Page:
Mozogo residents said the military unit based in Mozogo – the 42nd Motorized Infantry Battalion (BIM) – worked with local authorities to compile lists of about 90 men and at least one boy who were required to join the night guard duty and displayed these lists in public spaces. They identified at least 12 locations in and around Mozogo as posts for night duty and assigned nine civilians to each location. Those who did not willingly comply were sought out in the neighborhoods and threatened with death and beatings. Some were beaten in public.
According to victims, witnesses, and residents, at least 40 people were threatened with death and beatings or were beaten for refusing to take part.
A 38-year-old man said that a soldier beat him after he initially refused to perform night guard duty in early April: “A soldier came to my house around 10 p.m. He asked why I skipped my duty. I said that it was not my job. So, he forced me to do push-ups and hit me several times with the flat end of a machete. Then he took me by force to the river to serve guard duty.”
Once the civilians were on duty, it appears, the soldiers usually stayed until midnight, then left the civilians alone to guard the areas without any means of protection and communication. The civilians said that they would generally stay from 7 p.m. until around 3 or 4 in the morning.
A 28-year-old man who was forced to serve as a night guard for at least two months, described the forced labor: “They said everyone whose name is on the lists needs to go, but they don’t pay us anything, they don’t give us anything to protect ourselves. If Boko Haram attacks Mozogo, we will be the first targets.”
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“Cinquantenaireʺ square in Mozogo town, Far North region, Cameroon, April 2020.
© Private 2020
At least 40 men fled Mozogo after soldiers threatened them. A 23-year-old university student said he fled to Maroua, 100 kilometers away, after being beaten and forced into guard duty. “If I wanted to be a soldier, I would have joined the army,” he said. “But I chose to study. I do not want to spend my nights in dangerous locations and face Boko Haram fighters.”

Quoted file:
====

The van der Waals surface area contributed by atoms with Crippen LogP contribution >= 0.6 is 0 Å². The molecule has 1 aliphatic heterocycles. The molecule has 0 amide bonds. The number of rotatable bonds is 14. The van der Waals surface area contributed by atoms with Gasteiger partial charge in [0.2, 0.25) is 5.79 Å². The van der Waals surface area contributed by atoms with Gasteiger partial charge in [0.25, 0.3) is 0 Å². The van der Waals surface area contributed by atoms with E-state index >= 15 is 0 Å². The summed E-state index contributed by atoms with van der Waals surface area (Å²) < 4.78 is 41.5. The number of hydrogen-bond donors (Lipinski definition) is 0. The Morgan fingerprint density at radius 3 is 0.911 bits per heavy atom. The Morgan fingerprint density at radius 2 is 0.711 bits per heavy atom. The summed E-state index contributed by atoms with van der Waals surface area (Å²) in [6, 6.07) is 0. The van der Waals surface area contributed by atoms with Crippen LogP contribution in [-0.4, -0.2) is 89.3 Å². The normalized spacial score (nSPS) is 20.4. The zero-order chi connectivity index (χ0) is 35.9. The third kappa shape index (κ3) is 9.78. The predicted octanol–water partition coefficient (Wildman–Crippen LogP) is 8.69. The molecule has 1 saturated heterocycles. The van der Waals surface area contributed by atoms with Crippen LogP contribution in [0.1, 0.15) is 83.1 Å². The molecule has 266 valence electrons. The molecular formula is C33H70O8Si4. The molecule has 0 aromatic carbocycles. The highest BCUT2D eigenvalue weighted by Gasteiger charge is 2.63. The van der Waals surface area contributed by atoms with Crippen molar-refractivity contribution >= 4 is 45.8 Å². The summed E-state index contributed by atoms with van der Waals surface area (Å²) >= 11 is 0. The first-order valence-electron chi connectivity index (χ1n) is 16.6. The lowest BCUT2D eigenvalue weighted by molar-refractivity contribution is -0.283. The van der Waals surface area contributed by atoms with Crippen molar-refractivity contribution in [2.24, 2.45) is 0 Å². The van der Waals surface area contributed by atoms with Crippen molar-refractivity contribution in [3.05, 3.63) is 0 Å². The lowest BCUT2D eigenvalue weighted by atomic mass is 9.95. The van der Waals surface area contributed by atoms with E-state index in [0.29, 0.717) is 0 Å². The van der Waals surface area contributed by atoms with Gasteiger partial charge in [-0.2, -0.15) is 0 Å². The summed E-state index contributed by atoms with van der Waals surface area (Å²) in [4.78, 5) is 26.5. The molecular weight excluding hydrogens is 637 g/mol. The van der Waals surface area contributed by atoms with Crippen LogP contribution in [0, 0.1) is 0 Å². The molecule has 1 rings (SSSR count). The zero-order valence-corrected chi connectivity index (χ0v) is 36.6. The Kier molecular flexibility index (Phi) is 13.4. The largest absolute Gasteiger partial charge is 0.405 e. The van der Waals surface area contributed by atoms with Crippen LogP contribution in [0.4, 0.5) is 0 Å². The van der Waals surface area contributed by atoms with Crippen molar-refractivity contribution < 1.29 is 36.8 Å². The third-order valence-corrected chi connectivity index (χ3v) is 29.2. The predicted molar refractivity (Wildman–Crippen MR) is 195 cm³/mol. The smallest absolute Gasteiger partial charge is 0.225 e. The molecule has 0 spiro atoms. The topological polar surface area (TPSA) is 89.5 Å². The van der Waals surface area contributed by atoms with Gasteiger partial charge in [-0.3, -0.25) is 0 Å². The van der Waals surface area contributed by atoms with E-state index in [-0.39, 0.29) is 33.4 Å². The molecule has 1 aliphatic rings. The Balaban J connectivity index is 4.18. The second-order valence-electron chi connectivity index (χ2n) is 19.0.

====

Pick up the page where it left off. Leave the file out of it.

The night guard system in Mozogo has no legal framework and those forced to perform it are not only untrained, but also lack the necessary experience and supervision needed to perform the dangerous security tasks demanded of them.
Boko Haram continues to wreak havoc in the Far North region, carrying out abusive attacks, often indiscriminate and sometimes directly targeting civilians. The attacks have included suicide bombings in crowded civilian areas; kidnappings, including of children; and widespread looting and destruction of civilian property. As a result of Boko Haram’s abuses, over 297,000 people have fled their homes and are internally displaced across the Far North region. Cameroon also hosts approximately 113,000 refugees who have fled Boko Haram’s attacks in Nigeria.
In the face of such atrocities, the government of Cameroon has the legitimate duty to protect civilians, but it must do so while upholding its human rights obligations under domestic and international law, Human Rights Watch said. Cameroon has ratified both the International Covenant on Civil and Political Rights (ICCPR) and the 1930 International Labour Organisation (ILO) Forced Labour Convention No. 29, which prohibit the use of forced or compulsory labour.